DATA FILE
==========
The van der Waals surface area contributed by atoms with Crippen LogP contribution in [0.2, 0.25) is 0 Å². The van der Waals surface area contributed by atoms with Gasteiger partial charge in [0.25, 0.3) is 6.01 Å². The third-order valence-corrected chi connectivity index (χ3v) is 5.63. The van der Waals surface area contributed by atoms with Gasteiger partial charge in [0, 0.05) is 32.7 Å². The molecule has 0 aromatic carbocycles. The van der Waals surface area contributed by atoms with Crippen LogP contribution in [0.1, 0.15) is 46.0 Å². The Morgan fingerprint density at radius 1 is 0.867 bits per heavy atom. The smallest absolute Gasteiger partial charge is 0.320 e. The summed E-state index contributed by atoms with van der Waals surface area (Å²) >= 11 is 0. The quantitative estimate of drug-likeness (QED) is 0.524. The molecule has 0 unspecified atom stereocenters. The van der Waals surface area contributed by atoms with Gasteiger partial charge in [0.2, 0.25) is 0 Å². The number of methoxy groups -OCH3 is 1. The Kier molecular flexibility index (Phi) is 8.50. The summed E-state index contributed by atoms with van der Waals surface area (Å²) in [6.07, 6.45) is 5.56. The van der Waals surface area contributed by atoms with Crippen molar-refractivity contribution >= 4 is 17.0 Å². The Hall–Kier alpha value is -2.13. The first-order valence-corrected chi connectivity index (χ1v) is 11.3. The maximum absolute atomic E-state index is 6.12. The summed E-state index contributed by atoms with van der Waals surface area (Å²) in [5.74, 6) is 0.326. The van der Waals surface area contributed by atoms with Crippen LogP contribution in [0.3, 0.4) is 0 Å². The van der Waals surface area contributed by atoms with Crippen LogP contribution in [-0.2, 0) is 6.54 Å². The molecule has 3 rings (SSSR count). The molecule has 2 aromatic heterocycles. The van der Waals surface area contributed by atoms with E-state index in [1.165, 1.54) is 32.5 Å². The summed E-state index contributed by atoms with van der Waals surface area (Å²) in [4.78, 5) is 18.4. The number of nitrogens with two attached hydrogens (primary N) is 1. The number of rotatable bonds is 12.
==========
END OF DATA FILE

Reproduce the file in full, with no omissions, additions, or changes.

The van der Waals surface area contributed by atoms with Crippen LogP contribution in [0.2, 0.25) is 0 Å². The van der Waals surface area contributed by atoms with Gasteiger partial charge in [0.25, 0.3) is 6.01 Å². The third-order valence-corrected chi connectivity index (χ3v) is 5.63. The van der Waals surface area contributed by atoms with Gasteiger partial charge in [0, 0.05) is 32.7 Å². The molecule has 0 aromatic carbocycles. The van der Waals surface area contributed by atoms with Crippen LogP contribution in [0.1, 0.15) is 46.0 Å². The Morgan fingerprint density at radius 1 is 0.867 bits per heavy atom. The smallest absolute Gasteiger partial charge is 0.320 e. The summed E-state index contributed by atoms with van der Waals surface area (Å²) >= 11 is 0. The quantitative estimate of drug-likeness (QED) is 0.524. The molecule has 0 unspecified atom stereocenters. The van der Waals surface area contributed by atoms with Gasteiger partial charge in [0.2, 0.25) is 0 Å². The number of methoxy groups -OCH3 is 1. The Kier molecular flexibility index (Phi) is 8.50. The summed E-state index contributed by atoms with van der Waals surface area (Å²) in [6.07, 6.45) is 5.56. The van der Waals surface area contributed by atoms with Crippen molar-refractivity contribution >= 4 is 17.0 Å². The Hall–Kier alpha value is -2.13. The first-order valence-corrected chi connectivity index (χ1v) is 11.3. The maximum absolute atomic E-state index is 6.12. The summed E-state index contributed by atoms with van der Waals surface area (Å²) in [5.74, 6) is 0.326. The van der Waals surface area contributed by atoms with Crippen LogP contribution in [0.3, 0.4) is 0 Å². The van der Waals surface area contributed by atoms with Crippen LogP contribution in [-0.2, 0) is 6.54 Å². The molecule has 3 rings (SSSR count). The molecule has 2 aromatic heterocycles. The van der Waals surface area contributed by atoms with E-state index in [1.165, 1.54) is 32.5 Å². The summed E-state index contributed by atoms with van der Waals surface area (Å²) in [4.78, 5) is 18.4. The number of nitrogens with two attached hydrogens (primary N) is 1. The number of rotatable bonds is 12.